Class Action Lawsuit Filed Against Google Over Kids and In-App Purchases

Ask anyClass Action Lawsuit Filed Against Google Over Kids and In-App Purchases Google Lawsuit developer and they will tell you that in-app purchases are a great way for users to dribble away a lot of money without ever realizing it, and this includes kids.

Apple had to learn the hard way that they were as much responsible for kids' spending as parents and it cost them a $32.5 million dollar fine as well as $5 million to settle a lawsuit.

And now it's Google's turn. A class-action lawsuit was been filed in California on Friday. A group of 100 parents are alleging that Google's policies for Google Play are responsible for their kids being able to run up large bills.

While Google does have an option for requiring a password for purchases, they also offer a 30 minute window where they won't ask for the password again. After signing in to an account, a user (or their kid) will be able to make purchases on Google Play for 30 minutes without having to re-enter the password. Apple used to have a similar 15 minute window for in-app purchases made on the iPad and iPhone, but they will probably have to remove it as a result of the FTC settlement.

That 30 minute window is the lifeline and business model of unscrupulous developers.  They inundate kids with offers to buy in-game content which can cost anywhere from $.99 to a hundred dollars or more. Naturally this enables kids to run up bills to the tune of  hundreds of dollars, much to a parent's dismay.

So where is the parent in all this, and why weren't they parenting their child?

While one could blame the parents, one could also argue that they had already chosen to be responsible and require a password. It's arguably Google's fault for including the 30 minute window without an option to disable it.

In fact, given that kids spending too much on in-app purchases have been a known issue since at least 2010, you could also argue that Google had plenty of time to be aware of this problem and neglected to fix it.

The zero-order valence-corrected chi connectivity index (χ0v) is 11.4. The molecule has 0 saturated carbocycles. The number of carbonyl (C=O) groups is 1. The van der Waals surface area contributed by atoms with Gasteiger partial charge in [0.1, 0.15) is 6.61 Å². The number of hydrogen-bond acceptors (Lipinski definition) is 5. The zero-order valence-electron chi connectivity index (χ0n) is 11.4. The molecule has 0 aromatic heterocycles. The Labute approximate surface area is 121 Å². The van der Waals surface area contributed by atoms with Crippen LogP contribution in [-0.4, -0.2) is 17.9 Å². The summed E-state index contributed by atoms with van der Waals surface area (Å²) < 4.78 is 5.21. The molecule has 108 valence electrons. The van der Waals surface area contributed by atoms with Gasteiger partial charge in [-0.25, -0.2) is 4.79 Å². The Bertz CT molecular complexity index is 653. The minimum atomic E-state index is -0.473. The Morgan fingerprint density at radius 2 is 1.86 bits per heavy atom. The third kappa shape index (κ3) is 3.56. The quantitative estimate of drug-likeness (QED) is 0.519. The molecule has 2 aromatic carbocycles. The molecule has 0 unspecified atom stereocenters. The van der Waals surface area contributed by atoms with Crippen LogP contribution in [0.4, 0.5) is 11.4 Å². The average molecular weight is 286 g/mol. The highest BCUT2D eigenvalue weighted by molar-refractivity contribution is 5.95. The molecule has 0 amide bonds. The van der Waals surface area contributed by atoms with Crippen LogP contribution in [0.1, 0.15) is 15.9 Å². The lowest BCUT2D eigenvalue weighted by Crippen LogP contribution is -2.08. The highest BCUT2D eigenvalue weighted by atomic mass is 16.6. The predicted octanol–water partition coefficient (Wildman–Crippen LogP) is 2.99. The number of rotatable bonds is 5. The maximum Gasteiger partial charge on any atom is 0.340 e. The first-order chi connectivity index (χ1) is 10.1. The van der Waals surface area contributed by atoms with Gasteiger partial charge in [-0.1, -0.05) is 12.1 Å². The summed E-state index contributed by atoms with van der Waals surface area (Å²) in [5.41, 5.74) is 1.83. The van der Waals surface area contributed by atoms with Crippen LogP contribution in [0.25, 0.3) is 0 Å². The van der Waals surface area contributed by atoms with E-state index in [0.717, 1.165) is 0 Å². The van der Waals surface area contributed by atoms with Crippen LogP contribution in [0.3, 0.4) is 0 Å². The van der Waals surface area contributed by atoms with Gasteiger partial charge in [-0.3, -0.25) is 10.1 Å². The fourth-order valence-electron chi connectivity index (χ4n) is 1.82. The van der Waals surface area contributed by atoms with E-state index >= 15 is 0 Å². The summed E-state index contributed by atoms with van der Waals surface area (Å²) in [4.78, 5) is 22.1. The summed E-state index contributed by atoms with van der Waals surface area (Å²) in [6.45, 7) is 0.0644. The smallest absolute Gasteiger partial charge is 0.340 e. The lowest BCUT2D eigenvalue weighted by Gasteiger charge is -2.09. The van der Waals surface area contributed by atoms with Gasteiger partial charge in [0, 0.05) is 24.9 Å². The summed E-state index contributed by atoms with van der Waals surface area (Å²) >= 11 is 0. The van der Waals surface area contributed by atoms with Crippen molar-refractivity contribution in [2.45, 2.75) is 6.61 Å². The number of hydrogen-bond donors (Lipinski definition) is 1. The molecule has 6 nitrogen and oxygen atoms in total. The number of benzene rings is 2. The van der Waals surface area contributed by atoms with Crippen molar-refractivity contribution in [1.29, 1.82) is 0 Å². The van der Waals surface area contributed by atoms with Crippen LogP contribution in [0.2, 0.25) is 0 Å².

In any case, they're going to have to fix it now.

GigaOm

Lawsuit (Scribd)

image by xJason.Rogersx

Nate Hoffelder

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Nate Hoffelder is the founder and editor of The Digital Reader: He's here to chew bubble gum and fix broken websites, and he is all out of bubble gum. He has been blogging about indie authors since 2010 while learning new tech skills at the drop of a hat. He fixes author sites, and shares what he learns on The Digital Reader's blog. In his spare time, he fosters dogs for A Forever Home, a local rescue group.

6 Comments

  1. Valentine11 March, 2014

    I’d say buy dumb phones for children so they can communicate and nothing more, but damn … parents have it hard these days. Phones are accessories, a lot like toys, only they can take them to school or anywhere with them, and nothing less than the very best will do.

    For Google, this is worse than Apple’s case, because they had plenty of time to see what went wrong and how to fix it.

    Reply
  2. Hayden11 March, 2014